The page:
Supreme Court issues notice in plea against ruling of Karnataka High Court that attending jihadi meetings is not terrorist act
The Supreme Court has issued notice in an appeal which was moved by the Union government against the High Court of Karnataka which ruled that attending jihadi meetings of organisations which are not outlawed by the government does not amount to a terrorist act.
A Bench of Chief Justice DY Chandrachud and Justice Hima Kohli issued notice returnable in four weeks.
The Central government was represented by the Additional Solicitor General Aishwarya Bhati appeared for
The Karnataka High Court in April this year, had said that attending jihadi meetings, purchasing training materials, and organising training shelters for members of an organisation which is not banned by the government under the Unlawful Activities (Prevention) Act (UAPA), will not amount to ‘terrorist act’ under Section 2(k) of UAPA.
Considering the ruling in the case, a Division Bench of Justice B Veerappa and Justice S Rachaiah, had granted bail to a person charged with terror offences under the UAPA as he was associated with was not a banned organization.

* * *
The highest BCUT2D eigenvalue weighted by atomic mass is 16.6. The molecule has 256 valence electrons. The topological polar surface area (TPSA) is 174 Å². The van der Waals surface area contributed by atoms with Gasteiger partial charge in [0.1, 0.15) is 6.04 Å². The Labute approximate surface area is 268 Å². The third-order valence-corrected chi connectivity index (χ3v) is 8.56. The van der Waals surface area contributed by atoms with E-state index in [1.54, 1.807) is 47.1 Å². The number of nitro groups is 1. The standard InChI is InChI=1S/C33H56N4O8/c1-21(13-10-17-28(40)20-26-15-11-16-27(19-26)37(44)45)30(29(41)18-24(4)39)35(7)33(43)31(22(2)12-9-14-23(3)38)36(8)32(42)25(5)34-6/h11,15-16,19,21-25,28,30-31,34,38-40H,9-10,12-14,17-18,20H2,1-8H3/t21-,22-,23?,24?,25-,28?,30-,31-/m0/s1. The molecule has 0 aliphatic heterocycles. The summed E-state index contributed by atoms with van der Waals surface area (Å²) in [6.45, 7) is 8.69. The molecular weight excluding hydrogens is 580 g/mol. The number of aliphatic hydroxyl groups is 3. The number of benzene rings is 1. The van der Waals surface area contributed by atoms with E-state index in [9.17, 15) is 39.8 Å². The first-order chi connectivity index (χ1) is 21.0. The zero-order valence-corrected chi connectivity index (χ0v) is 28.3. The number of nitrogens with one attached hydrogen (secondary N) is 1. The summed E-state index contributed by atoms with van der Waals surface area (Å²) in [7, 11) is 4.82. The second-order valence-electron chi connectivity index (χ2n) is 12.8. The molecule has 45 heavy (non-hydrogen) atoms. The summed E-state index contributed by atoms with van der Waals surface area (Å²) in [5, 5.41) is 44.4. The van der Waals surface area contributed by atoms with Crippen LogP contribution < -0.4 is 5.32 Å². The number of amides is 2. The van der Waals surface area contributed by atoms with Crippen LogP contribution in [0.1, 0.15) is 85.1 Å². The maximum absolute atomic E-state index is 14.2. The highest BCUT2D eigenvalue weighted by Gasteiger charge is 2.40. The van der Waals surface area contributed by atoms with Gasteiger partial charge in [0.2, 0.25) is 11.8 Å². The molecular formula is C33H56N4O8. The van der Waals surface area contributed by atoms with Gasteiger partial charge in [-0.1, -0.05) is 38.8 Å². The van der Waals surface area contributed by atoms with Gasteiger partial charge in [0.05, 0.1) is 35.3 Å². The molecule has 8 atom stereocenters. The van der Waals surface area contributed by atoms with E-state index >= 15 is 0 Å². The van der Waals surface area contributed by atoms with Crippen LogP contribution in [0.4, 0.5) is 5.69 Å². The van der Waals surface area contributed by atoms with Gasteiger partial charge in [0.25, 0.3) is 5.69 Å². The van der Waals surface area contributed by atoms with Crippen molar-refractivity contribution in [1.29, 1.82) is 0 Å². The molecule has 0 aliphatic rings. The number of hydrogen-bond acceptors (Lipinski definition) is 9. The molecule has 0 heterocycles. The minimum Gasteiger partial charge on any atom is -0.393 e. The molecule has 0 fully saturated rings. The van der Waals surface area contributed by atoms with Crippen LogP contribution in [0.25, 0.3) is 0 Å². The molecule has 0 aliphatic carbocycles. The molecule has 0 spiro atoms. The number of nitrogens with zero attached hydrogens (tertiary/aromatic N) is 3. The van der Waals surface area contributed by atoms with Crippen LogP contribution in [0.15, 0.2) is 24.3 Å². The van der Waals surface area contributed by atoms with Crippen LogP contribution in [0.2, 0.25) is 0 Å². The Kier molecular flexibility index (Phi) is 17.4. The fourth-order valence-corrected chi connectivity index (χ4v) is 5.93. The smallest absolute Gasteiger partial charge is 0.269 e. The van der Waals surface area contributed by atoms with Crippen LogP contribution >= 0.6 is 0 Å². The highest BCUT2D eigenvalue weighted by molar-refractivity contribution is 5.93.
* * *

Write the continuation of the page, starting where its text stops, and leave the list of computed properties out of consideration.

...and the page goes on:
The High Court which is currently dealing with a similar sort of case said that the prosecution has not proved that accused no 11 has associated himself with any organization which is prohibited or barred under the provisions of the UA(P) Act.
The Court further added that the accused is a member of Al-Hind group. It is not a prohibited organization under the Schedule of the UA(P) Act, 1967 and the chargesheet material does not depict that he was convicted for the offences involved or crimes or terrorist activities… there are no reasonable grounds for for believing the accusation against the accused no 11 prima facie true,’
A case was registered against 17 accused persons which was transferred to the National Investigation Agency (NIA),later during its probe it found more information about the appellants before the High Court.
A chargesheet was later filed against them under the provisions of Sections 18 (punishment for conspiracy) 18A (organising of terrorist camps) 20 (punishment for being member of terrorist gang or organisation) and 39 (offence relating to support given to a terrorist organisation) of the Unlawful Activities (Prevention) Act (UAPA), and Section 120B (criminal conspiracy) of the Indian Penal Code (IPC).
The accused had filed for bail, which was rejected by the trial court on the grounds that there was sufficient material indicating their involvement in the alleged crime, after which he approached the High Court.
The Central government has now moved the Supreme Court in appeal against the High Court verdict.